It was what motivated me to be better, to fix myself. I would spend evenings alone in my room, watching “straight porn,” trying to make myself like it, trying to get aroused over what was happening on screen. Frequently, I would get an erection and I would touch myself, trusting that I was doing it because of the woman in the scene. The tits. The pussy. But, as I came and cleaned myself up, I would know. I would know as I pushed myself over the edge, I was watching the man, looking at his body, watching him move. When I would turn out my light and get under the covers to go to sleep, I would lay there and think to myself, “You’re not gay. You can’t be gay.”
It occurred to me years later that, surprisingly, I wasn’t doing this because a religion told me it was wrong. I was doing it because you told me it was wrong. You told me that with every hateful word you threw my way. And, for me, you represented the world. I thought the world hated me. I looked at people like you and thought about how much harder it would be for me if I was gay. The world would pull me down and walk over me. They wouldn’t let me get married or have kids or just live a happy life. That wasn’t my faith. That was you.
As the years went on, several things happened. I saw gay teenagers on television shows come out and still be loved by their friends. I saw gay couples get married while rappers sang about equality on the radio. Celebrities took to YouTube to promise that things would get better, that I could have a happy life if I wanted one. Politicians fought for my rights while Neil Patrick Harris became an example of a great father. Things got better and better and better.
Over time, I saw the way things could be, the way my life could go. I had a choice: I could live my life being afraid, being scared of my truth, a truth that had the power to hold me back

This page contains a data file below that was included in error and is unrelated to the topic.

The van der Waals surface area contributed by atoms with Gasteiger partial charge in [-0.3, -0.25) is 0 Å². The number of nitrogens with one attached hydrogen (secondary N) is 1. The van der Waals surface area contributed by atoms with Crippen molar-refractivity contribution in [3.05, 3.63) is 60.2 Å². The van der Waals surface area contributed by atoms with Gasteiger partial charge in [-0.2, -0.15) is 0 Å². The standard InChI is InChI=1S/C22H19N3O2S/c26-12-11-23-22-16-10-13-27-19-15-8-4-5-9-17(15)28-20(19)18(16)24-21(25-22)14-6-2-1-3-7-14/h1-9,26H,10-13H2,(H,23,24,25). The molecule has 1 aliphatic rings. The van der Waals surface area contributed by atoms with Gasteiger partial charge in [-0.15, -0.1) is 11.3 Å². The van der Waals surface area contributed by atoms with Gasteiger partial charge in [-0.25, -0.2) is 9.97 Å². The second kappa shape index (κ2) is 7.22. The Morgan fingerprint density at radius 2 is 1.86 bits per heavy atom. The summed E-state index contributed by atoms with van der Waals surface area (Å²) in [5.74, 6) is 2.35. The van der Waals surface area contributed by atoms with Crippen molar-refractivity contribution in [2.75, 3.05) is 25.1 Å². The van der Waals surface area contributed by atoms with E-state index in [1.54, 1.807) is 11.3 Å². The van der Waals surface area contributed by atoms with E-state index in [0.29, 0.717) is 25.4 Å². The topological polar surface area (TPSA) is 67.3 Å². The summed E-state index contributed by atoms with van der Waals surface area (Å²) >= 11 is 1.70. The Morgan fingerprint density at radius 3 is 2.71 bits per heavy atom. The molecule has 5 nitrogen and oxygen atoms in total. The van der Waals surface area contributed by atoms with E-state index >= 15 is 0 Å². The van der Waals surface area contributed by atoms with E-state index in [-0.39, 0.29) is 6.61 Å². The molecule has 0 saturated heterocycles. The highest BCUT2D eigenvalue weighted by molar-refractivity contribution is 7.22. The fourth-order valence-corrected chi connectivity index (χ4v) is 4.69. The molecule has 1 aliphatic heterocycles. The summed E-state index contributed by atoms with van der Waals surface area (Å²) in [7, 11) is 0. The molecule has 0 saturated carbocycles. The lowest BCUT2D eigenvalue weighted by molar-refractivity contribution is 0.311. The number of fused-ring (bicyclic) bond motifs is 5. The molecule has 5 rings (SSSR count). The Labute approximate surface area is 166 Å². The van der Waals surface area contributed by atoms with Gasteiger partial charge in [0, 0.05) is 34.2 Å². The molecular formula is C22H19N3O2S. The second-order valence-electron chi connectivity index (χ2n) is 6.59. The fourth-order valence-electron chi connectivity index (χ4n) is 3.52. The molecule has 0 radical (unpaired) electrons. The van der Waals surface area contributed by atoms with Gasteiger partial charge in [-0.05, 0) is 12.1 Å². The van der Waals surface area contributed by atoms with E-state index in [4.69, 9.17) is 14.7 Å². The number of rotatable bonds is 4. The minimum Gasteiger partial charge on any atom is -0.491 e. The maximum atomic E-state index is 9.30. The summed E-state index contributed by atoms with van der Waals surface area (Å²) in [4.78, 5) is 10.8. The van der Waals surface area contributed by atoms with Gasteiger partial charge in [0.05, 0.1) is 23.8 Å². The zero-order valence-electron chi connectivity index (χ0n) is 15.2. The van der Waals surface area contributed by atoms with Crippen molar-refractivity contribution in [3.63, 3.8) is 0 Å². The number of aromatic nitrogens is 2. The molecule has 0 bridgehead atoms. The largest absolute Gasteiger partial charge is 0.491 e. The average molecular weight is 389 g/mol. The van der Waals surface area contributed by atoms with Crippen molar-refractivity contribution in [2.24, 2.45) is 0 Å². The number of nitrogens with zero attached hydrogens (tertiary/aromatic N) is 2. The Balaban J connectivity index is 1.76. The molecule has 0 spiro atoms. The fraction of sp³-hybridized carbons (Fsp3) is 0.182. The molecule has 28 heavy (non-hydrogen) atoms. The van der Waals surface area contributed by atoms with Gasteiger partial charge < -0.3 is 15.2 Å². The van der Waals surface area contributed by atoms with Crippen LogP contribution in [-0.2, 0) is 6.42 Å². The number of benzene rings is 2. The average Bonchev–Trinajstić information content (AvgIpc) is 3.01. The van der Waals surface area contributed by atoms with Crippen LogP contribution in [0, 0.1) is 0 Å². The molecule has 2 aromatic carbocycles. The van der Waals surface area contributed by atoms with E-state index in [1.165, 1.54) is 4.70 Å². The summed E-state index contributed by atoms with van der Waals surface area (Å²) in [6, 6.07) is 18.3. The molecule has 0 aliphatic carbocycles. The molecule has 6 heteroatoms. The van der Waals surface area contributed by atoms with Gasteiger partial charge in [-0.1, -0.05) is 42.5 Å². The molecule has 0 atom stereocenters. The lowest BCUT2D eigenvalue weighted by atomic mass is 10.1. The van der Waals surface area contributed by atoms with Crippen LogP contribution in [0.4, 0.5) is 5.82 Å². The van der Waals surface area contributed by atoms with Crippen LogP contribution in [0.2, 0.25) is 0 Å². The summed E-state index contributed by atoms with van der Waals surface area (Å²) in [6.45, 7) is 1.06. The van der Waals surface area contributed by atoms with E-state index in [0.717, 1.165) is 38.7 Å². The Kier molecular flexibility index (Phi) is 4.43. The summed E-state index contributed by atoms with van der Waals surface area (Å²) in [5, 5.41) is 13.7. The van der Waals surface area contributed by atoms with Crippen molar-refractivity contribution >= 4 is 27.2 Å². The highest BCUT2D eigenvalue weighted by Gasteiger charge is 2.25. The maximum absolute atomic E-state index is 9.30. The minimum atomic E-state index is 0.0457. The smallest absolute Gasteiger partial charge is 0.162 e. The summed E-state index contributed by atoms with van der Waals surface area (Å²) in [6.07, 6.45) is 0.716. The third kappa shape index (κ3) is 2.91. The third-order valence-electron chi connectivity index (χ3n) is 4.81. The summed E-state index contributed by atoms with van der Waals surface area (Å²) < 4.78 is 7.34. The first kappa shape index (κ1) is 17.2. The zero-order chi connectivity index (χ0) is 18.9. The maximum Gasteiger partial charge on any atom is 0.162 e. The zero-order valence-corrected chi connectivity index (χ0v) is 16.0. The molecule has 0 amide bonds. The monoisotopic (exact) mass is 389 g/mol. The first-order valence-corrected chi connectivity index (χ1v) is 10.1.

if I let it, or I could choose to be happy—I could live a life full of hope and promise and beautiful abnormalities. Because normal is something we choose. We decide what normal is and that can be dangerous. Normal can hurt. But not being normal can hurt too. It can build fear and anger, fear and anger about yourself, about who you are. And so I chose.
It took time to get here. There were years of anxiety and sadness and healing. It didn’t happen over night. But now? My life’s better now. I’m happy, I’m hopeful. I’m living in a beautiful city with amazing friends. I have a love that is greater than I thought possible for myself, and I have a man who loves me just as much. The anger is gone. I feel no more sadness over that year and the effect it had on my life.
Wherever you may be, wherever this letter finds you, I hope you’re happy. I hope you found peace in those years after I left. Now, after all these years, I see your unhappiness. It was there, hanging on your back every time you walked past me with your violent words. I was blind at the time, but now it’s clear to me. You were broken too. I hope, whatever it may mean for you, that you’re whole again.